I don’t see this as a reason to write off all Korean sunscreens as a whole, or all Asian sunscreens, or any other response that paints all of one country’s beauty industry with the same brush. As I’ve said again and again, Korean beauty is no more a monolith than Japanese or American or any other country’s cosmetics industry. There have been SPF testing scandals in other major markets like the US and Australia, and no country is exempt from product recalls either, no matter how stringent they claim their own cosmetics regulation to be. In 2013, Japanese brand Kanebo famously had to recall 54 products after about 10,000 customers suffered from blotchy white pigmentation loss after using them.
What the current Purito sunscreen controversy appears to be, is an isolated failure. It may be isolated to one specific batch. It may be isolated to one specific product. It may be isolated to one specific brand. It may be isolated to one specific manufacturer. It is not, as far as we know, an indictment of an entire country’s collective beauty industry or manufacturing practices. It’s for that reason that I’m not calling this a “Korean sunscreen controversy.” It’s a Purito sunscreen controversy.
Okay, but what do I do about sunscreen now?
If you’ve been using the Purito Centella Green Level Unscented Sun (or other Purito products), take a deep breath.
SPF 19 is certainly a lot lower than SPF 50+. It’s lower than I prefer in my sunscreen products too. Using an SPF 19 sunscreen is not, however, the end of the world (especially if you’re using it in the correct amount and receiving the full SPF 19 protection). It is still better than nothing. For health purposes, the Skin Cancer Foundation states that “regular daily use of SPF 15 sunscreen can reduce your risk of developing squamous cell carcinoma (SCC) by about 40 percent, and lower your melanoma risk by 50 percent.” When used in the appropriate amounts, SPF 15 sunscreen still blocks 93 percent of UVB radiation. So an SPF 19 sunscreen isn’t useless. Yes, switching to a controversy-free, higher-protection sunscreen is a good idea from this point forward, but please don’t drive yourself crazy worrying about the period of time in which you were using the Purito sunscreen.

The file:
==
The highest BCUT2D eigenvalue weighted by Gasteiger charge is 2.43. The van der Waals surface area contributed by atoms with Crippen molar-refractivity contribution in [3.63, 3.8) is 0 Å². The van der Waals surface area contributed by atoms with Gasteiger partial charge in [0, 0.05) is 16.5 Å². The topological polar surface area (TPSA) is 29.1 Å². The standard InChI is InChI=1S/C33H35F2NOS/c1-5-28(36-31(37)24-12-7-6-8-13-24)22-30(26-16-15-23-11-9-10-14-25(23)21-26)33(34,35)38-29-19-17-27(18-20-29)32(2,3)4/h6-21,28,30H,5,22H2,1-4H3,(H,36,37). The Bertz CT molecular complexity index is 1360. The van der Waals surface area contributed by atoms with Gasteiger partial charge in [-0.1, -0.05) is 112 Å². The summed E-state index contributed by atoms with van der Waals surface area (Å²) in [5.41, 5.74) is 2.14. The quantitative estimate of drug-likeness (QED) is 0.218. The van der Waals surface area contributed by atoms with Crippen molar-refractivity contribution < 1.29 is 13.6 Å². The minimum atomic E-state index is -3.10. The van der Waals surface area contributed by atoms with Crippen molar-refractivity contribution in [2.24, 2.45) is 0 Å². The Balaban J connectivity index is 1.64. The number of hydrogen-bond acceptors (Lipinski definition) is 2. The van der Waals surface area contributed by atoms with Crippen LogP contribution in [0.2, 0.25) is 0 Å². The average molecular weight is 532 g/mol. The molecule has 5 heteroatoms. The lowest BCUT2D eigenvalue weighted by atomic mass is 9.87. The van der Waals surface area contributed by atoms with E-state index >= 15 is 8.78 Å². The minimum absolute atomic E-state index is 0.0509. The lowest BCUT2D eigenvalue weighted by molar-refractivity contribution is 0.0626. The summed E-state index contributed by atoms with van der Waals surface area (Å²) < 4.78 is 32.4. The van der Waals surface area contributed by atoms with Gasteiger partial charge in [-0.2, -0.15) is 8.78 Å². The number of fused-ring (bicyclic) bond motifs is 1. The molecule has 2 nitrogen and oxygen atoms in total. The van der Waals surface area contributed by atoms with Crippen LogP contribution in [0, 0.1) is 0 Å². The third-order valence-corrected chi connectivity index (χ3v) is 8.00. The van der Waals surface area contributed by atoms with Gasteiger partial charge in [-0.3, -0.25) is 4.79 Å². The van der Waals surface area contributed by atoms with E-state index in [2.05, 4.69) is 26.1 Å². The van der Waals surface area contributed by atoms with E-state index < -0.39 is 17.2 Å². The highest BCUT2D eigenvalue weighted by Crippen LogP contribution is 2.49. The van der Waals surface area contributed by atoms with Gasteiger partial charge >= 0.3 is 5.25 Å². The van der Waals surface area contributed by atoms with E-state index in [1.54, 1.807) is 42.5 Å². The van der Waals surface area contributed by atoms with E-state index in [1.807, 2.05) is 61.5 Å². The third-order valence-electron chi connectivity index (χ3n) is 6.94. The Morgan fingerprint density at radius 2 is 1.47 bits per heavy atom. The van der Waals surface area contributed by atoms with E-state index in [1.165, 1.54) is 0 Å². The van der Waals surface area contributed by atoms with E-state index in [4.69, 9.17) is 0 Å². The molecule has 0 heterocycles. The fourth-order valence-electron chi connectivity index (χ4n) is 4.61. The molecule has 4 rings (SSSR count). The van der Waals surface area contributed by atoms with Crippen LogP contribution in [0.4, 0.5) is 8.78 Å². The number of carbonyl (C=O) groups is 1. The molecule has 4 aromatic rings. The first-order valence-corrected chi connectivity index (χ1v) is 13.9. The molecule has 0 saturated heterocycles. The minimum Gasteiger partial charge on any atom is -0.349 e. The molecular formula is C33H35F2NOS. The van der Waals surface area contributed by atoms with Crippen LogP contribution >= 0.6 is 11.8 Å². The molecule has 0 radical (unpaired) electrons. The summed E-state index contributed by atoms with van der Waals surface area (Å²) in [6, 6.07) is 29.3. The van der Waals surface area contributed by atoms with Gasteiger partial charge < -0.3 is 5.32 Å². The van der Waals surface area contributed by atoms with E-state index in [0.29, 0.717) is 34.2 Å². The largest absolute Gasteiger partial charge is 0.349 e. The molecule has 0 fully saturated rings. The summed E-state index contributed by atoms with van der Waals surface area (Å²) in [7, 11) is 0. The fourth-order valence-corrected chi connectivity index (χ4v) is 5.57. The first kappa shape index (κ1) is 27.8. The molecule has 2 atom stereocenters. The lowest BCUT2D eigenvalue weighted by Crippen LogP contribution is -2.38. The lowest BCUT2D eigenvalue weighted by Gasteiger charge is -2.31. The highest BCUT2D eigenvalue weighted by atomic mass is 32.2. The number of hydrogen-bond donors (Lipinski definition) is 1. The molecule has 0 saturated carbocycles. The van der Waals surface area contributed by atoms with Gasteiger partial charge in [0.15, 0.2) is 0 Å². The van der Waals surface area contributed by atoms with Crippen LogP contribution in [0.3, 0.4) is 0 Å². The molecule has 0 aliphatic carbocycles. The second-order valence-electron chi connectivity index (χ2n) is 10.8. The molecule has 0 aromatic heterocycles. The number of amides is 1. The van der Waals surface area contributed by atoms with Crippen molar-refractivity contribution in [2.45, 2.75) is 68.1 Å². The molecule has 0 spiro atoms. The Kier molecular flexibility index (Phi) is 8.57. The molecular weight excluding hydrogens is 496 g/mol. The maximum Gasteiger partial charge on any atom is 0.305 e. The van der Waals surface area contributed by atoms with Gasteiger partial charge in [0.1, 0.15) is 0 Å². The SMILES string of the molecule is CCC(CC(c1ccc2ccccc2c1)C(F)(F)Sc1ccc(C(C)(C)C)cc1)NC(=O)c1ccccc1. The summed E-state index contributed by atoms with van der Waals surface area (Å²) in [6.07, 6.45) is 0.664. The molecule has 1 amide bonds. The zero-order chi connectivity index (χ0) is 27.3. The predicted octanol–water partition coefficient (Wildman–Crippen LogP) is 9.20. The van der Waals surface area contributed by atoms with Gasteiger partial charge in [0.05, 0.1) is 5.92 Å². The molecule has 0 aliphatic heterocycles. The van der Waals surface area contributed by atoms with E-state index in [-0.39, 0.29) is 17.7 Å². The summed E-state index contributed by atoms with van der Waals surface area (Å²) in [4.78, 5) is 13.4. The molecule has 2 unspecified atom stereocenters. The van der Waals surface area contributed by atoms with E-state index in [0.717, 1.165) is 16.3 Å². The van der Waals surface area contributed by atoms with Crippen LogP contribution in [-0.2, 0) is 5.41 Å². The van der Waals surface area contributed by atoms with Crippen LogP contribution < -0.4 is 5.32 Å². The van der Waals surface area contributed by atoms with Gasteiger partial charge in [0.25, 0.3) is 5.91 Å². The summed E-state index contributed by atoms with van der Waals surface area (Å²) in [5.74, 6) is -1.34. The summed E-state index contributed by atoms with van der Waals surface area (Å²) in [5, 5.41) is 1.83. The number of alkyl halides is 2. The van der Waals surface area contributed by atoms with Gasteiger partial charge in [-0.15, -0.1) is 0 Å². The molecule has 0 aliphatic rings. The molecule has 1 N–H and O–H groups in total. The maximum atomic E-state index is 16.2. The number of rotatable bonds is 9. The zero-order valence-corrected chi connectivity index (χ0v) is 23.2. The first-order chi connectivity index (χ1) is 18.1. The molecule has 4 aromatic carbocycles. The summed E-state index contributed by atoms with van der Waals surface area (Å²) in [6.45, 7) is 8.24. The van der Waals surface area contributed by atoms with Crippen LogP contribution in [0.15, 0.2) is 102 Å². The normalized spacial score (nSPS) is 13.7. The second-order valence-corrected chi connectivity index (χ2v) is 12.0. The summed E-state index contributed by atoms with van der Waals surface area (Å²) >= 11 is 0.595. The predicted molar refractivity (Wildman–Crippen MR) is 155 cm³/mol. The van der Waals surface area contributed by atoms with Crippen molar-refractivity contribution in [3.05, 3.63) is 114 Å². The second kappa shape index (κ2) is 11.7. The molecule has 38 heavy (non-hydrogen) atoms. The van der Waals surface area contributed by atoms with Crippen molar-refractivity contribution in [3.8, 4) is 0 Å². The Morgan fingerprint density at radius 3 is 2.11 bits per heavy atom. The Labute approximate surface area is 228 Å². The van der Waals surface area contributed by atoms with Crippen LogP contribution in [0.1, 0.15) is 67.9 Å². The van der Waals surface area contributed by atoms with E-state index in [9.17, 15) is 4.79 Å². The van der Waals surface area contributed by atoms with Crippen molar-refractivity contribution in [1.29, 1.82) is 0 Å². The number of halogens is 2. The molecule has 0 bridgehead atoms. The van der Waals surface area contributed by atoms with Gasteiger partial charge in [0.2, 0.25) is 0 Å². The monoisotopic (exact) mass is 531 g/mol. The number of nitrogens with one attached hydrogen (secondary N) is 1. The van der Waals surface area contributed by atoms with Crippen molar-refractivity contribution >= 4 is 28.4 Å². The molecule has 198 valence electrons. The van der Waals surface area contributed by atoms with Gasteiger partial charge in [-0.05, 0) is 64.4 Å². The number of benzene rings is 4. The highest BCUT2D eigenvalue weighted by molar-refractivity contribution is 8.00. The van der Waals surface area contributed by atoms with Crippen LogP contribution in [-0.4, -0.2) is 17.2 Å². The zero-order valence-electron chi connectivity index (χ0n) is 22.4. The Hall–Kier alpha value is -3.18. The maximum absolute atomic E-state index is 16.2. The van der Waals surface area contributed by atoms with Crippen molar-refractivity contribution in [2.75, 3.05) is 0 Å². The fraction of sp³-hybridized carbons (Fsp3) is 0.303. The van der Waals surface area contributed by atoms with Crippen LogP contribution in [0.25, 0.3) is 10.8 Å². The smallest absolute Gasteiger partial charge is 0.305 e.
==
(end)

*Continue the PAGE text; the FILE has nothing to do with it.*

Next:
And if you have been using the Purito sunscreen(s) in question, remember that if you’re taking significant amounts of sun damage, it will be visible. Your skin will redden, burn, develop dark spots, and/or darken all over in response to UVB and UVA damage. Even in lab settings, SPF is measured by evaluating skin’s erythema (reddening) response to UVB. If it hadn’t been protecting you enough, you would know.
As for me, I will say that I’m very very glad I’m still using my trusty Missha All Around Safe Block Aqua Sun Gel. My skin tans extremely quickly and can burn as well, but for the past couple of years, my face has stayed the same color, without burning or tanning, despite a ton of time out in the SoCal sun. My face has stayed the same color through beach days that left me with tan lines around my bikinis and sunburn on my shoulders. My face has stayed the same color despite heavy use of the highest possible dosage of prescription tretinoin as well as regular use of AHAs.
So don’t freak out just yet. We need more information to know how the discrepancy between Purito’s claimed SPF and the independently tested lower SPF happened, which products were affected, and what that means. In the meantime, go back to another sunscreen you trust, and watch how this plays out.